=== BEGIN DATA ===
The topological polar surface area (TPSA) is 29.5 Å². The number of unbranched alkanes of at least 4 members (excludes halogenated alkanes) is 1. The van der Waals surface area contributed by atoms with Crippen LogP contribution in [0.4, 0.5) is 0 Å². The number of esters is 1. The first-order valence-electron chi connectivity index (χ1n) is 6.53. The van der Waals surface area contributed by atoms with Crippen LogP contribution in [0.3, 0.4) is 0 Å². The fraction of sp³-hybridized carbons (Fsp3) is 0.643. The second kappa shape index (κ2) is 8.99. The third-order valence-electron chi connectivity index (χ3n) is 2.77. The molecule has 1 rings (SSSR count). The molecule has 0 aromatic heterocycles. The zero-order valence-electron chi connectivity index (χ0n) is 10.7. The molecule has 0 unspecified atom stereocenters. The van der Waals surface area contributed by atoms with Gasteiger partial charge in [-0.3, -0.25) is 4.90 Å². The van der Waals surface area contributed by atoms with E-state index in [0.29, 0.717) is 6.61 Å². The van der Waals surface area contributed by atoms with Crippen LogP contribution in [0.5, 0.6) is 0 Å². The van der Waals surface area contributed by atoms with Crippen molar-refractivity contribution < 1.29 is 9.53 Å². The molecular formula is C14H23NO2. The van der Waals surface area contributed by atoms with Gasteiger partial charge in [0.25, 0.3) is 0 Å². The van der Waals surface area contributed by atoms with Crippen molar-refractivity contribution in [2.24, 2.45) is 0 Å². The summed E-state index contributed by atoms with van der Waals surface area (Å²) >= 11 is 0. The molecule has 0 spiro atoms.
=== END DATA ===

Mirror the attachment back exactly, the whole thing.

The topological polar surface area (TPSA) is 29.5 Å². The number of unbranched alkanes of at least 4 members (excludes halogenated alkanes) is 1. The van der Waals surface area contributed by atoms with Crippen LogP contribution in [0.4, 0.5) is 0 Å². The number of esters is 1. The first-order valence-electron chi connectivity index (χ1n) is 6.53. The van der Waals surface area contributed by atoms with Crippen LogP contribution in [0.3, 0.4) is 0 Å². The fraction of sp³-hybridized carbons (Fsp3) is 0.643. The second kappa shape index (κ2) is 8.99. The third-order valence-electron chi connectivity index (χ3n) is 2.77. The molecule has 1 rings (SSSR count). The molecule has 0 aromatic heterocycles. The zero-order valence-electron chi connectivity index (χ0n) is 10.7. The molecule has 0 unspecified atom stereocenters. The van der Waals surface area contributed by atoms with Gasteiger partial charge in [-0.3, -0.25) is 4.90 Å². The van der Waals surface area contributed by atoms with E-state index in [0.29, 0.717) is 6.61 Å². The van der Waals surface area contributed by atoms with Crippen LogP contribution in [0.5, 0.6) is 0 Å². The van der Waals surface area contributed by atoms with Crippen molar-refractivity contribution < 1.29 is 9.53 Å². The molecular formula is C14H23NO2. The van der Waals surface area contributed by atoms with Gasteiger partial charge in [0.25, 0.3) is 0 Å². The van der Waals surface area contributed by atoms with Crippen molar-refractivity contribution in [2.24, 2.45) is 0 Å². The summed E-state index contributed by atoms with van der Waals surface area (Å²) >= 11 is 0. The molecule has 0 spiro atoms.